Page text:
Rosemary Dobson's contribution to Australian literature has been recognised by the award of a number of major honours: she received the Order of Australia (AO) in 1987, the Patrick White Award in 1994, an Honorary Doctorate from the University of Sydney in 1996, and was the subject of a National Library of Australia 'Celebration' in 2000. Her poetry has generally followed classical verse forms, and a deep respect and reverence for European  literary and artistic history and traditions has been an important element in Dobson's work, though some major poems also draw on Chinese influences. All these influences in her poetry have always been transformed through a specifically Australian sensibility.

Poetry Collections

Poems (Mittagong, New South Wales: Frensham Press, 1937).

In a Convex Mirror: poems (Sydney: Dymocks, 1944).

The Ship of Ice: with other poems (Sydney: Angus and Robertson, 1948).

Child with a Cockatoo and other poems (Sydney: Angus and Robertson, 1955).

Rosemary Dobson. Australian Poets
(Sydney: Angus and Robertson, 1963).

Poems. Australian Poets and Artists ([Adelaide]: Australian Letters, [ca.1964]).

Cock Crow: poems (Sydney: Angus and Robertson, 1965).

Selected Poems (Sydney: Angus and Robertson, 1973).

[with David Campbell]. Moscow Trefoil: poems from the Russian of Anna Akhmatova and Osip Mandelstam (Canberra: Australian National University Press, 1975).

Over the Frontier: poems (Sydney: Angus and Robertson, 1978).

Seven Russian Poets: Imitations
(St Lucia, Qld: University of Queensland Press, 1979).

The Three Fates and other poems (Sydney: Hale and Iremonger, 1984).

Seeing and Believing (Canberra: National Library of Australia, 1990).

Collected Poems (North Ryde, NSW: Angus and Robertson, 1991).

Untold Lives: a sequence of poems (Deakin, ACT: Brindabella Press, 1992).

Untold Lives and later poems (Rose Bay, NSW: Brandl and Schlesinger, 2000).

Folding the Sheets and other poems (Warners Bay, NSW: Picaro Press, 2004).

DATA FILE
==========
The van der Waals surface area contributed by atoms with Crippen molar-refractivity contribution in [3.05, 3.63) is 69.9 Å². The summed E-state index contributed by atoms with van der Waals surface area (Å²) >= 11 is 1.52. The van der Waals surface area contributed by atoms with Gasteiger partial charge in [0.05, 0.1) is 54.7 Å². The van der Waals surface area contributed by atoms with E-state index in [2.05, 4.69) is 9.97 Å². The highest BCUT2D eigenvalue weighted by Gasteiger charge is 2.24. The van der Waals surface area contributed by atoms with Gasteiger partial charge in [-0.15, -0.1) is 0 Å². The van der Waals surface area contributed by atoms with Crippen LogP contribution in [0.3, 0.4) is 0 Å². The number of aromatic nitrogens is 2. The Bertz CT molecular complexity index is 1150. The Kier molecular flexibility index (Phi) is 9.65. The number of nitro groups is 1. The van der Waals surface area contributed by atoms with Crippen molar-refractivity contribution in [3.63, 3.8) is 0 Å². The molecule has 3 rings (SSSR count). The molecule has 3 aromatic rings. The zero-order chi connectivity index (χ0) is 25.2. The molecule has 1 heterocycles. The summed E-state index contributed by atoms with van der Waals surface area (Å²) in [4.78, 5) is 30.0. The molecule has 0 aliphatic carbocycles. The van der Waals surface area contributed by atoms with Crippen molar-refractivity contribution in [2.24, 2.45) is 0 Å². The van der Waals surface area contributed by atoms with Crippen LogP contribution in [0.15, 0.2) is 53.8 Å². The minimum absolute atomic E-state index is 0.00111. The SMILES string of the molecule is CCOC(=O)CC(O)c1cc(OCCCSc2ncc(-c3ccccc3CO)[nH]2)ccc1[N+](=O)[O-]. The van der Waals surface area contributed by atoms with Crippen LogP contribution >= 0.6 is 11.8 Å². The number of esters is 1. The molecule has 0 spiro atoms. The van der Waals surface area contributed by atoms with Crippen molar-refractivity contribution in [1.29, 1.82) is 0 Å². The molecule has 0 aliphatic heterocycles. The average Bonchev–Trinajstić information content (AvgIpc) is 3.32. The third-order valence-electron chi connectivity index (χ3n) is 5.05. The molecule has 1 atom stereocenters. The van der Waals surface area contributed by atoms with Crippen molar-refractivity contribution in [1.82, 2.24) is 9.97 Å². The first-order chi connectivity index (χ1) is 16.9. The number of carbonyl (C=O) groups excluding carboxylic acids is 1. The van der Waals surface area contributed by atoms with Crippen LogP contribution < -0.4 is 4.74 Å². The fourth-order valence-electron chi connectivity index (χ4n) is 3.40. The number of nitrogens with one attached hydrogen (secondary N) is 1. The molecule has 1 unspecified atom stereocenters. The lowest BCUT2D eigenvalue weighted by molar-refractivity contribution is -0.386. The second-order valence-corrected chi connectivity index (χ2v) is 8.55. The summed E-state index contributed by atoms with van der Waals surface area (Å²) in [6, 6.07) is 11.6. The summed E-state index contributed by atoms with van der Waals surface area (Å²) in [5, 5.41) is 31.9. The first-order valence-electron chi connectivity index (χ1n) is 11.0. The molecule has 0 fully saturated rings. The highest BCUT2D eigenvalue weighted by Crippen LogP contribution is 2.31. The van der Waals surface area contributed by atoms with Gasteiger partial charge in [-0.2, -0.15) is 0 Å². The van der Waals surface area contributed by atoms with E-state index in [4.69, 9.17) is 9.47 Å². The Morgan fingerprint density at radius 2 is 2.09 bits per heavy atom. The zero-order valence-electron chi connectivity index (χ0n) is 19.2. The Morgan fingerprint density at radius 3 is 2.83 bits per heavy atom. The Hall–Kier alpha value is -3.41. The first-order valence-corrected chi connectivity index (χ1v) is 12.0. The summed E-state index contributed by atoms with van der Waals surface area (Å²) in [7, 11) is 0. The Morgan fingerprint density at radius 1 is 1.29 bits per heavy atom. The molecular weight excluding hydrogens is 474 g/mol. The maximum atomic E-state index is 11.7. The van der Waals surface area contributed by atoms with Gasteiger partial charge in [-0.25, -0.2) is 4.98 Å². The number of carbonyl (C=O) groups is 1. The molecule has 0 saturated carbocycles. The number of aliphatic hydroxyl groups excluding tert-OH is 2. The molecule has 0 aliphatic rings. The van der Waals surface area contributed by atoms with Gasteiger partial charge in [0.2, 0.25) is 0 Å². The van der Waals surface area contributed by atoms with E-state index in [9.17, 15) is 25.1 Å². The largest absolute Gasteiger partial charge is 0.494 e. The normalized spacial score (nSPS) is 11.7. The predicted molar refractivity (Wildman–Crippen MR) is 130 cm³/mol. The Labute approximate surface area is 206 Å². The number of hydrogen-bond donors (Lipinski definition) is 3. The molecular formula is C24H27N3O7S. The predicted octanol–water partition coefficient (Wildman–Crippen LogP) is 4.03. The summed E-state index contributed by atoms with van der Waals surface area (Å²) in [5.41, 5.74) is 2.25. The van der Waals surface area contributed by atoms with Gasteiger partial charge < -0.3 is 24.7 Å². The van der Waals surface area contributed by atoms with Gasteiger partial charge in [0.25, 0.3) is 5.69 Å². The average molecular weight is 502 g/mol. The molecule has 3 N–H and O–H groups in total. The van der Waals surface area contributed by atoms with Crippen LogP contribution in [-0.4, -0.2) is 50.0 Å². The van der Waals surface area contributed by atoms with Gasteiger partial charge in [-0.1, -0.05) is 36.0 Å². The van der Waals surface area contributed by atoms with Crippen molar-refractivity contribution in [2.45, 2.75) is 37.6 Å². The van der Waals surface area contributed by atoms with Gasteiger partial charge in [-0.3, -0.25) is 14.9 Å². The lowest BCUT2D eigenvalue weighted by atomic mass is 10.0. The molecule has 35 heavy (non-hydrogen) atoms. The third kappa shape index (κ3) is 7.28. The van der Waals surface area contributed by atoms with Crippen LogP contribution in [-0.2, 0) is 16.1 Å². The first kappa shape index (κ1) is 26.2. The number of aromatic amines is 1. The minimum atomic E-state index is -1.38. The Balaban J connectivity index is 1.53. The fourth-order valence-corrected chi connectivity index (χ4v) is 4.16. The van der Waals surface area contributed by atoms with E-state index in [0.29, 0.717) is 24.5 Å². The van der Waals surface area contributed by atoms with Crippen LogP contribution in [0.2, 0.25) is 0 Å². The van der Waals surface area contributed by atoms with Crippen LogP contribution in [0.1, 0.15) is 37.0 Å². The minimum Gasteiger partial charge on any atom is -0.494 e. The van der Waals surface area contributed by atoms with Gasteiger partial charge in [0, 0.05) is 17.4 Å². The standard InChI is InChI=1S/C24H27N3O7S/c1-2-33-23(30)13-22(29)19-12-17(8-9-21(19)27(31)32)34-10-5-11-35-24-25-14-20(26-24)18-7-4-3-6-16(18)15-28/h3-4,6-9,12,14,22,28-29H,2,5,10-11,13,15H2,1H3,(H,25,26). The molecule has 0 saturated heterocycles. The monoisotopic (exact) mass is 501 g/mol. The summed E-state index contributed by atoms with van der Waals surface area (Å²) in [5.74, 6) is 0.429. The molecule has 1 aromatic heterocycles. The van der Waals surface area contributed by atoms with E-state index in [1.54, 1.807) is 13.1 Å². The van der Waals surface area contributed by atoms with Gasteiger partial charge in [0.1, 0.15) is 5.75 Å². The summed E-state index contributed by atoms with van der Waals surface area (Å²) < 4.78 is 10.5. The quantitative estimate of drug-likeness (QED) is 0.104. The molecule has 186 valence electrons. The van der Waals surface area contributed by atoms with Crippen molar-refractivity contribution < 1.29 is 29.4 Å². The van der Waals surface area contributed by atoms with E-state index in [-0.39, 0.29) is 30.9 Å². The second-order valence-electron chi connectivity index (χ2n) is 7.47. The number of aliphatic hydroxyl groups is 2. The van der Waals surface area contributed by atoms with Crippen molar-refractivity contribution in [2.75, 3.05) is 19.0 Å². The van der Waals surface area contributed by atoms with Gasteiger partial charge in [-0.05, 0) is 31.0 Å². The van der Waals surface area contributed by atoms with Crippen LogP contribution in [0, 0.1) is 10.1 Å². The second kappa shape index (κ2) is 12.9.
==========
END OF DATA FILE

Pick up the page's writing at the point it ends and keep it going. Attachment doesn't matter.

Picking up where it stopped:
Suggested Further Reading

Marie-Louise Ayers, 'Rosemary Dobson (1920- ),' in Selina Samuels, ed., Australian Writers, 1915-1950 (Detroit, USA: Gale Research Co., 2002), pp. 99-105.

Marie-Louise Ayers, 'Rosemary Dobson - the Text and the Textile,' Australian Literary Studies 17.1 (1995), pp. 3-9.

Veronica Brady, 'Over the Frontier: The Poetry of Rosemary Dobson,' Caught in the Draught: On Contemporary Australian Culture and Society (Sydney: Angus and Robertson, 1994), pp. 191-220.

Gary Catalano, 'The Figure in the Doorway: On the Poetry of Rosemary Dobson,' Quadrant 38.10 (1994), pp. 28-32.

Rosemary Dobson, 'A World of Difference: Australian Poetry and Painting in the 1940s,' Southerly 33.4 (1973), pp. 365-83.

Rosemary Dobson, 'Over My Shoulder,' Island Magazine no.39 (1989), pp. 55-59.

Rosemary Dobson, 'Poetry and Painting: A Personal View,' Quadrant 21.11 (1977), pp. 68-72.

Joy Hooton, 'A Celebration of the Art of Rosemary Dobson,' National Library of Australia News 10.12 (2000), pp. 12-14. http://www.nla.gov.au/pub/nlanews/2000/sep00/story-3.pdf

Joy Hooton, Rosemary Dobson: A Celebration (Canberra: National Library of Australia, 2000).

Graeme Kinross Smith, 'The Intricate, Devised Hearing of Sight..: A Profile of Rosemary Dobson,' Westerly no. 3 (1974), pp. 55-63. http://purl.library.usyd.edu.au/setis/westerly/pdfs/33803

David McCooey, 'A Conversation with Rosemary Dobson,' Antipodes 10.2 (1996), pp. 107-110.

David McCooey, ' "Looking into the Landscape": The Elegaic Art of Rosemary Dobson,' Westerly 40.2 (1995), pp. 15-25. http://purl.library.usyd.edu.au/setis/westerly/pdfs/253530

Adrian Mitchell, 'A Frame of Reference: Rosemary Dobson's Grace Notes for Humanity,' Australian Literary Studies 10.1 (1981), pp. 3-12.

Werner Senn, 'Vision Poetry and the Land in Rosemary Dobson's Poetry,' Antipodes 10.2 (1996), pp. 111-16.

Barbara Williams, 'Rosemary Dobson,' In Other Words: Interviews with Australian Poets (Amsterdam: Rodopi, 1998), pp. 2-10.

Fay Zwicky, 'Reclusive Grace: The Poetry of Rosemary Dobson,' The Lyre in the Pawnshop: Essays on Literature and Survival 1974-1984 (Nedlands, W.A.: UWA Publishing, 1986), pp. 112-23.